Page updated 22nd November 2015
This fine emblem, of a rising Phoenix, can be found in Princesshay Lane next to the entrance to Topshop. It shows a Phoenix rising from the flames of the blitz, and represents the rebuilding of Exeter after the blitz of April and May 1942. It was placed in the centre of the old Princesshay, in 1957, above the pedestrian way next to the Hughes Garage showroom–the showroom became a furniture and carpet store in later years, before Princesshay was rebuilt in the 2000s. Hughes Garage's old showroom, known as the Bedford Garage had been destroyed in the blitz of 1942.
A plaque under the piece stated –
This Phoenix commemorates the erection of this building by
Hughes of Exeter
on the site of their former premises
destroyed by enemy action in May
Land Securities, the developers, put a nicely restored rising Phoenix on a wall in Princesshay Lane, next to Topshop.
In 1946, Thomas Sharp presented a plan for the rebuilding of Exeter. His Exeter Phoenix plan was designed to retain the historic feel of Exeter, while at the same time create a modern city to serve the needs of its post war people. The rebuilding of Princesshay and the High Street were completed in the 1950s, but much of the rest of his vision was never fulfilled. It was the naming of Sharp's book 'Exeter Phoenix' that inspired the rising Phoenix of Hughes Garage, as well as the naming of the Phoenix Art Centre and the mechanical phoenix over its facade.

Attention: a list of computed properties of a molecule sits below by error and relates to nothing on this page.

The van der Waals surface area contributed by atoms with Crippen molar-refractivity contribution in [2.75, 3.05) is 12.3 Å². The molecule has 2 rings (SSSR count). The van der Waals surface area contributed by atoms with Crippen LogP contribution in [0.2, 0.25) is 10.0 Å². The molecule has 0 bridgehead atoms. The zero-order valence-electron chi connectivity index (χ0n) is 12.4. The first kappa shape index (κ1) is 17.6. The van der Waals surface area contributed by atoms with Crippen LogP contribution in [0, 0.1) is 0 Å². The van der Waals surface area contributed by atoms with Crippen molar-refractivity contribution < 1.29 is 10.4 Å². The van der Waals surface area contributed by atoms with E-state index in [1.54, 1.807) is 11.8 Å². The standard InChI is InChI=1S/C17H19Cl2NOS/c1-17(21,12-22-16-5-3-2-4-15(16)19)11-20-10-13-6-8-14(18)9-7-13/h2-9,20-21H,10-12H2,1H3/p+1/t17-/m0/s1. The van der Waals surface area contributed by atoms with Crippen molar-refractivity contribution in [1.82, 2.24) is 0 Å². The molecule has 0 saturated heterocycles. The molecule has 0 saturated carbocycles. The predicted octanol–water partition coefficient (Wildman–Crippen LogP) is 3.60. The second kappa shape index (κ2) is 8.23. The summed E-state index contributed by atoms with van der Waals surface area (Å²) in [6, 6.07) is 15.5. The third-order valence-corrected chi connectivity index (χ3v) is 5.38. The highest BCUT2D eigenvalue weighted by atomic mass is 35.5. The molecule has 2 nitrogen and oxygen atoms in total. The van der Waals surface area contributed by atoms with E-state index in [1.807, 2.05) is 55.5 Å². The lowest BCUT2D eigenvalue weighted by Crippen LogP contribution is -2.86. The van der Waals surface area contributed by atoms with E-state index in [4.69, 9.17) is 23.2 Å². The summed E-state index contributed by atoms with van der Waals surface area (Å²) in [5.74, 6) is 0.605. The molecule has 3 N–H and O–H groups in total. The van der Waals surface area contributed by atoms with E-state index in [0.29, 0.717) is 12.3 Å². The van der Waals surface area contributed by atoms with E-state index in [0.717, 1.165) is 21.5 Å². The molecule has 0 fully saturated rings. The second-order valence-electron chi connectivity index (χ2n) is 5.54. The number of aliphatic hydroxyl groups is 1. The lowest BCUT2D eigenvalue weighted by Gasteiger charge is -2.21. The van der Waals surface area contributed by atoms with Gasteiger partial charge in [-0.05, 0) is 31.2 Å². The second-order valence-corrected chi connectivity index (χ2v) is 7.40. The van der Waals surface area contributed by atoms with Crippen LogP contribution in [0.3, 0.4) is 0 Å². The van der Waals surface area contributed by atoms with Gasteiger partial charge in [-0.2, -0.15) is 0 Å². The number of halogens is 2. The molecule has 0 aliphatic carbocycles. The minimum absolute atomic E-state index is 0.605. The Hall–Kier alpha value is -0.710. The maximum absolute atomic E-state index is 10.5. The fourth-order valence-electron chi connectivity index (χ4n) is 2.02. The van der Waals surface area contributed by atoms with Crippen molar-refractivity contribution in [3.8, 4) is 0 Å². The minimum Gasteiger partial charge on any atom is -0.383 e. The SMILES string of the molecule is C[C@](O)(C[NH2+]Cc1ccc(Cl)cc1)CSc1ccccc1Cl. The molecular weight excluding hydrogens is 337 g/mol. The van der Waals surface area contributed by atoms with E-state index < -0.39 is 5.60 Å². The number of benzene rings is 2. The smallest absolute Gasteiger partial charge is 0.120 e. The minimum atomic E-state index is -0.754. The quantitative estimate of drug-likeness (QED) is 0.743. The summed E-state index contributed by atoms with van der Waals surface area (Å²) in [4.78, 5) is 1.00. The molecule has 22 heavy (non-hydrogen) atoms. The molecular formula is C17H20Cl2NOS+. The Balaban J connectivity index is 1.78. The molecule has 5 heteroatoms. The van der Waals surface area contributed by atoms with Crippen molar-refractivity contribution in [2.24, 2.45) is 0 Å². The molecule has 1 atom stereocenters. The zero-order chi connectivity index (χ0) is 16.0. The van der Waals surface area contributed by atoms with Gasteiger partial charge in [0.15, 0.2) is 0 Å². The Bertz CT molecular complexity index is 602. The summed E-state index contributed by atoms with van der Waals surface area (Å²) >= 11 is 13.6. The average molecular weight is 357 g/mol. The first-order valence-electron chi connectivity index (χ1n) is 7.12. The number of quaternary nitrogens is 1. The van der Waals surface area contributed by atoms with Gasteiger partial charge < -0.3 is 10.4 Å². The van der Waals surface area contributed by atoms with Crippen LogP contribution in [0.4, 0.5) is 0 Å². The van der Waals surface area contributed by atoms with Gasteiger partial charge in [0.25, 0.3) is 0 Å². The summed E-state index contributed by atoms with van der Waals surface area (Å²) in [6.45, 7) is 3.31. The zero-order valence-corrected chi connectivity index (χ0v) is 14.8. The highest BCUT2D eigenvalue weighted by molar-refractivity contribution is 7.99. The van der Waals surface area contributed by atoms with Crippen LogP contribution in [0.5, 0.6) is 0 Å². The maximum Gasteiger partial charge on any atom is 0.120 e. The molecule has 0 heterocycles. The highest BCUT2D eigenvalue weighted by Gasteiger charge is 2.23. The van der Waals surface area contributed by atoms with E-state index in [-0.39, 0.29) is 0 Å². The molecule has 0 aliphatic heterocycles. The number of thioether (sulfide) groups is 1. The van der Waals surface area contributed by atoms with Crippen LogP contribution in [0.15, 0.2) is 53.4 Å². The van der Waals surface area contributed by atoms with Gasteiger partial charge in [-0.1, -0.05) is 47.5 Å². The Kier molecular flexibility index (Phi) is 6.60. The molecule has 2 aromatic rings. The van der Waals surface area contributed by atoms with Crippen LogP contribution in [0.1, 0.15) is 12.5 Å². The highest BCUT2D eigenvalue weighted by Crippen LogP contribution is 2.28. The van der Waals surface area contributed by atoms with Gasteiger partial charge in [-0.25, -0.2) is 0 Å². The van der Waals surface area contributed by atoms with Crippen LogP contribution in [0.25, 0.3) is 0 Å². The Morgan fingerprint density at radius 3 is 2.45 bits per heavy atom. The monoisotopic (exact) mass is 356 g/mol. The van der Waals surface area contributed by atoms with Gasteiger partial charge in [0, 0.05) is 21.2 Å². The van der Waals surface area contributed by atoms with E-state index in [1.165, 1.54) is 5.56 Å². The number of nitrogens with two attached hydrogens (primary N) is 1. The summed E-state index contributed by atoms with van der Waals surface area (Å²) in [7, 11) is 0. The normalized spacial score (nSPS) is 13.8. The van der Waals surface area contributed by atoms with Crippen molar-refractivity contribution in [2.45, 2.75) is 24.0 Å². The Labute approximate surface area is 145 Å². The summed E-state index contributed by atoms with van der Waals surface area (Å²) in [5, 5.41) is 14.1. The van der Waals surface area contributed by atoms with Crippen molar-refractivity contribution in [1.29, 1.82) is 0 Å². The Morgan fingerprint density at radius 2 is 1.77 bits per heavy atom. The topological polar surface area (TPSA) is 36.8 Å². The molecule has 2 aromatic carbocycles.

The rising Phoenix was placed over the pedestrian way beside Hughes Garage when Princesshay was completed in the 1950s.
In colour, the rising Phoenix in the old Princesshay. The gold has retained its brightness, but the rest of the colours have faded.
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